Reloading on offense

The narrative this season is going to be that North Carolina is having to rebuild its offense because of a quarterback change. They lost super-athletic signal caller Marquise Williams to graduation. But inside the Tar Heels’ camp, the belief is that their offense will be as good or better under junior Mitch Trubisky.

The 6-foot-3, 220-pounder from Mentor, Ohio, actually played in nine games last season in relief of, and occasionally in replacement of, Williams. All he did during those appearances was complete 85.1 percent of his passes (40 of 47) for 555 yards and six touchdowns and no interceptions. He also rushed 16 times for 101 yards and three scores.

Meanwhile, Trubisky will have the benefit of having most of the offense back this season, including North Carolina’s scoring threats in junior tailback Elijah Hood and senior receiver Ryan Switzer. I profiled Hood on my initial visit to Chapel Hill.

“I feel like I’m stepping into a great situation,” Trubisky told me. “I feel like my job is going to be easy; just get the ball to the play-makers. I don’t have to do anything flashy, anything special. Just get it to our great wide receivers and backs. It’s just going to be my job getting them the ball, and hopefully the offense will be explosive doing that.”

It certainly was explosive last year, leading the ACC with an average of 40.7 points a game.

Remember the name ‘Bug’

Another intriguing offensive figure on the Tar Heels’ roster who we will profile is wide receiver Bug Howard. Born Johnathan Jamaul Howard, Bug’s name may ring a bell with some in these parts because he’s from Rochelle, Ga., and played at Wilcox County High. And if that seems familiar, it’s because he is the first cousin of former Georgia and Auburn player Nick Marshall.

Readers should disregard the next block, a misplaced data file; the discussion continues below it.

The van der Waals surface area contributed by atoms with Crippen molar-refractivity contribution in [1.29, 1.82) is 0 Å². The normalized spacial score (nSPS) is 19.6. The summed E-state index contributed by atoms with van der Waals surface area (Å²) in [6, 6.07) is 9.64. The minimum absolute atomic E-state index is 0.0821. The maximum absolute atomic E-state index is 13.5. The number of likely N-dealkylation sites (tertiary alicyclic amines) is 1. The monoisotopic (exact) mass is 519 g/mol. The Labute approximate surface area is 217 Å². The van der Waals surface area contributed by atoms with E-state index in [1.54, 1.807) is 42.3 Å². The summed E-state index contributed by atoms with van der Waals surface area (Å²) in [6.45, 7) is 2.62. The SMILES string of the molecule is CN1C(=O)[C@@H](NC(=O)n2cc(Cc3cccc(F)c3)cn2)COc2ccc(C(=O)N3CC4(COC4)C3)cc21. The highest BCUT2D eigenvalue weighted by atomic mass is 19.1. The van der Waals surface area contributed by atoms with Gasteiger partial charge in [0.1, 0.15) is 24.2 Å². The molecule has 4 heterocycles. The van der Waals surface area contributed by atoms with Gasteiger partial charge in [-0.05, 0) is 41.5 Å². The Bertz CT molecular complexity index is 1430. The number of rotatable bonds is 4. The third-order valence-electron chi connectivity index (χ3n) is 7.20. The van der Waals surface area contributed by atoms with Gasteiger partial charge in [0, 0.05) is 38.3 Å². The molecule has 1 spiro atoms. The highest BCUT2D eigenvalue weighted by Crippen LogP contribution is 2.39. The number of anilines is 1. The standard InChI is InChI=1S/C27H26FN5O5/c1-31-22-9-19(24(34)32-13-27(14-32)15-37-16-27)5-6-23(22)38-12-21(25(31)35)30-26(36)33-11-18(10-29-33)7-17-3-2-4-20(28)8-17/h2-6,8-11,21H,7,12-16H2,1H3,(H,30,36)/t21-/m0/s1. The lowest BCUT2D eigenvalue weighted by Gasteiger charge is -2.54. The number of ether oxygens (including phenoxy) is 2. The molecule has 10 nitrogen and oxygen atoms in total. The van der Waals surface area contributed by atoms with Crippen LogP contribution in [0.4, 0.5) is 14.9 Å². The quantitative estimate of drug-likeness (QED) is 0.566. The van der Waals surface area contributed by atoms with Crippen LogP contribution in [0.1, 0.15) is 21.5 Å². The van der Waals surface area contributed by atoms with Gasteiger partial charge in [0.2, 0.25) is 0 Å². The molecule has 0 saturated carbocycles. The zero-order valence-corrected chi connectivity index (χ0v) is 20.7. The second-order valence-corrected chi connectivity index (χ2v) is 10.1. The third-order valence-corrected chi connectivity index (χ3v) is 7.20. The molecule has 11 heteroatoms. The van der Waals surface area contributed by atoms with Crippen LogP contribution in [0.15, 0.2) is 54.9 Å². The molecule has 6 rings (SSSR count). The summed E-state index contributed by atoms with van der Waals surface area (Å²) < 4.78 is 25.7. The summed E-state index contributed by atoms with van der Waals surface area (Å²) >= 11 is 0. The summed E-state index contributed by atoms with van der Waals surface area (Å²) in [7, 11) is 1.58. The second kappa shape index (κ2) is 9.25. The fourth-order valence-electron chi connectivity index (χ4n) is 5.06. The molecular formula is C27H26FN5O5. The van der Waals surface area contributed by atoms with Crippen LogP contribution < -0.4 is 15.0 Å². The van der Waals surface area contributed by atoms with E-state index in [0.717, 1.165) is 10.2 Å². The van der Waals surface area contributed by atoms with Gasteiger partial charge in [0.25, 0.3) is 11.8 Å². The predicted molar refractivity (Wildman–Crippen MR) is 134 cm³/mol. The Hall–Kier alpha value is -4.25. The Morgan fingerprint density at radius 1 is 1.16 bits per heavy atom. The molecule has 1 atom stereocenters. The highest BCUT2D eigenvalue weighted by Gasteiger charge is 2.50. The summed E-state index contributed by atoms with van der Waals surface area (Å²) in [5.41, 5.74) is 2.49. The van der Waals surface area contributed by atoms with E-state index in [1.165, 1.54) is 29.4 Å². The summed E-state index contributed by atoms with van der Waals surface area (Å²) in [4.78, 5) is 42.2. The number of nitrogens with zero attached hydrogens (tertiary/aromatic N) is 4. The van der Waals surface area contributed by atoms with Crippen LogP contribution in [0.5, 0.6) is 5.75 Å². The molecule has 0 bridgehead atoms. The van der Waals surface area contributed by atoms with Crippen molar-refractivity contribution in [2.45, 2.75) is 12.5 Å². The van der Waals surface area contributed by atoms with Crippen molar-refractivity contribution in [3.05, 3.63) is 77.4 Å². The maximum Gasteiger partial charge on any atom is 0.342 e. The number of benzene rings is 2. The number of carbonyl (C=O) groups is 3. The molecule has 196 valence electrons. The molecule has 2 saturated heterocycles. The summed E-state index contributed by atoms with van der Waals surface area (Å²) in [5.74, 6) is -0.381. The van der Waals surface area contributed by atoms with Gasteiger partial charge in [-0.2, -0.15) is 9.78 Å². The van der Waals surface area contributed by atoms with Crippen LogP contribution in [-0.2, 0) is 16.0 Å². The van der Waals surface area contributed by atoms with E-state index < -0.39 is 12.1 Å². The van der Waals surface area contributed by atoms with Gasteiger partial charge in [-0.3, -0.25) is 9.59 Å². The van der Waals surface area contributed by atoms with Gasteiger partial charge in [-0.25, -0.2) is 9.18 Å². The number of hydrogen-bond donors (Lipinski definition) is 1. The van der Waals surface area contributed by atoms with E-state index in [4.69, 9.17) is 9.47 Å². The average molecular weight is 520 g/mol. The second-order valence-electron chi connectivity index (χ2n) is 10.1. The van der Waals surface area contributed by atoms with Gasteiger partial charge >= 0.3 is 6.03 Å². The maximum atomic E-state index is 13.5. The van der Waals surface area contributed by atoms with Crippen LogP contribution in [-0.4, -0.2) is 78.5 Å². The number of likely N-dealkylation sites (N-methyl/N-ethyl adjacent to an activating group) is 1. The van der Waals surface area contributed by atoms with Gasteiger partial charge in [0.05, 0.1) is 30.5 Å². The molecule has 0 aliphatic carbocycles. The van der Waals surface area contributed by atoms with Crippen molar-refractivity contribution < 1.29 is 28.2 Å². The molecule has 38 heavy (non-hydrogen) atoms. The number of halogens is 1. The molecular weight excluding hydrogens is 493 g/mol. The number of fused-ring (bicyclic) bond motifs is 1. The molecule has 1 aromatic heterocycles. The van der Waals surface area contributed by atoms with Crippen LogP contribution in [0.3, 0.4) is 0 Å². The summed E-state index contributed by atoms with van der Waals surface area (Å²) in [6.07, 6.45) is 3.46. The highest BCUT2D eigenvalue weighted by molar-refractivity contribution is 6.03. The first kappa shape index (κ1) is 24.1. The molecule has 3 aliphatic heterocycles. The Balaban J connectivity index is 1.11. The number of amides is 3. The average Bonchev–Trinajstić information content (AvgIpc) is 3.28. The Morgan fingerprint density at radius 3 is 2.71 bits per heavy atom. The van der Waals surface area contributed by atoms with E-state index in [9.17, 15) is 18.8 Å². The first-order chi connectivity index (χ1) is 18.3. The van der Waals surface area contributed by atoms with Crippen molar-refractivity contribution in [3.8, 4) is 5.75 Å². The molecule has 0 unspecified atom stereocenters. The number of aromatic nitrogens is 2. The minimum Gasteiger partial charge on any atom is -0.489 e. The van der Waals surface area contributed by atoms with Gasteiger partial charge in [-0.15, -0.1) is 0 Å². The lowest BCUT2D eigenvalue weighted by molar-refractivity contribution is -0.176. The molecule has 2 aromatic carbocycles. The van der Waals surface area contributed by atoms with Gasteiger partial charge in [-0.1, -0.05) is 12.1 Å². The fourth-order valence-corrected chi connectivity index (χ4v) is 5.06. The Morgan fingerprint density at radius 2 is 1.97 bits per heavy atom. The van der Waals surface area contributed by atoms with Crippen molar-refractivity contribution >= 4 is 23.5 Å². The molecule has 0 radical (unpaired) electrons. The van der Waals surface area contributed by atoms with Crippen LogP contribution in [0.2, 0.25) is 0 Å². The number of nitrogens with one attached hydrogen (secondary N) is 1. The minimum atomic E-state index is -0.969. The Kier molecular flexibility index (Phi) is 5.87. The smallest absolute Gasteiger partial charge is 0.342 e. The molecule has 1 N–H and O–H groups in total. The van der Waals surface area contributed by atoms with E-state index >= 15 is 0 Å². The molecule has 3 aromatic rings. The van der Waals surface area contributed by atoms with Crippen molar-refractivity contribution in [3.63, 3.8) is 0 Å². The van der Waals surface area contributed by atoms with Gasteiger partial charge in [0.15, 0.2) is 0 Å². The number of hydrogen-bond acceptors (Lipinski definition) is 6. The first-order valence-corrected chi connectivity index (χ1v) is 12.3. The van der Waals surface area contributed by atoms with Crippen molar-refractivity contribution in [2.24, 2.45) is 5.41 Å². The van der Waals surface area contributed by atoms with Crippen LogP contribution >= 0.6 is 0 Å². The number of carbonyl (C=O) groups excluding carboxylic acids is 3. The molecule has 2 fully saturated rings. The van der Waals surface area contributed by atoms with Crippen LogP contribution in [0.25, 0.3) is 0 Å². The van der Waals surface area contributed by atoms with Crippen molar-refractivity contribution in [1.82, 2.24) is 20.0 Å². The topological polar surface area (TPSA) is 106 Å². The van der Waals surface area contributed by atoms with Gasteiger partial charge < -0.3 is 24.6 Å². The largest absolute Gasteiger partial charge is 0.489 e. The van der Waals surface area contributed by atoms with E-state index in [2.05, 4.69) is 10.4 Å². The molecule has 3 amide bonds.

It says something about the expectations UNC has for Howard when he had 29 catches for 488 yards and 4 TDs last season and it was believed to have been an off year. At 6-5, 220-pounds, he’s a big, fast target for Trubisky and comes into the season with 93 career catches for 1,221 yards and 10 touchdowns.

UNC’s version of David Pollack

Mikey Bart is another name on the UNC roster that may ring a bell with Georgia fans. That’s because he matriculated through Buford High School, where he served as team captain and helped the Wolves to some state championships not only in football but also baseball.

Bart’s an interesting character on a number of levels, but the most notable thing about him is he was under-recruited as a defensive end prospect because he was considered undersized. He now has 270 pounds on his generously-listed 6-3 frame, and his extreme quickness makes him difficult to block. Wearing the No. 45, his playing style and demeanor is reminiscent of Georgia’s David Pollack.

Bart has played in all 27 games the past two seasons and will enter his senior year with 8.5 career sacks. He recorded 6.5 of those last season as well as 29 tackles.

Gene Chizik to the rescue

Auburn’s former national championship coach and the SEC Network’s resident analyst Gene Chizik came out of coaching retirement last year to try to revive the Tar Heels’ moribund defense. And he did a pretty good job in is first year as coordinator.

Chizik did radio and television for two years after being dismissed from Auburn, where he and Cam Newton led the Tigers to a national championship in 2010.

“I was really enjoying (broadcasting) and I felt like I was going down that career path, to be honest with you. I enjoyed it that much and I enjoy starting something new and getting better at it and improving,” Chizik said in an one-on-one interview you’ll read more on in this series. “But there are obviously aspects of this game I’ve been doing my whole life that I missed. I missed the competition; I missed being around the young guys; I missed being around the team atmosphere and the camaraderie.”

UNC still gave up 435.9 yards per game and finished 13th in the ACC in total defense. But that was somewhat skewed by a poor showing in the last two games. The Tar Heels allowed Clemson 608 yards offense in the ACC Championship and gave up 756 total yards and 645 rushing in the bowl loss to Baylor. But they gave up 19 or fewer points in seven of the first eight games of the season.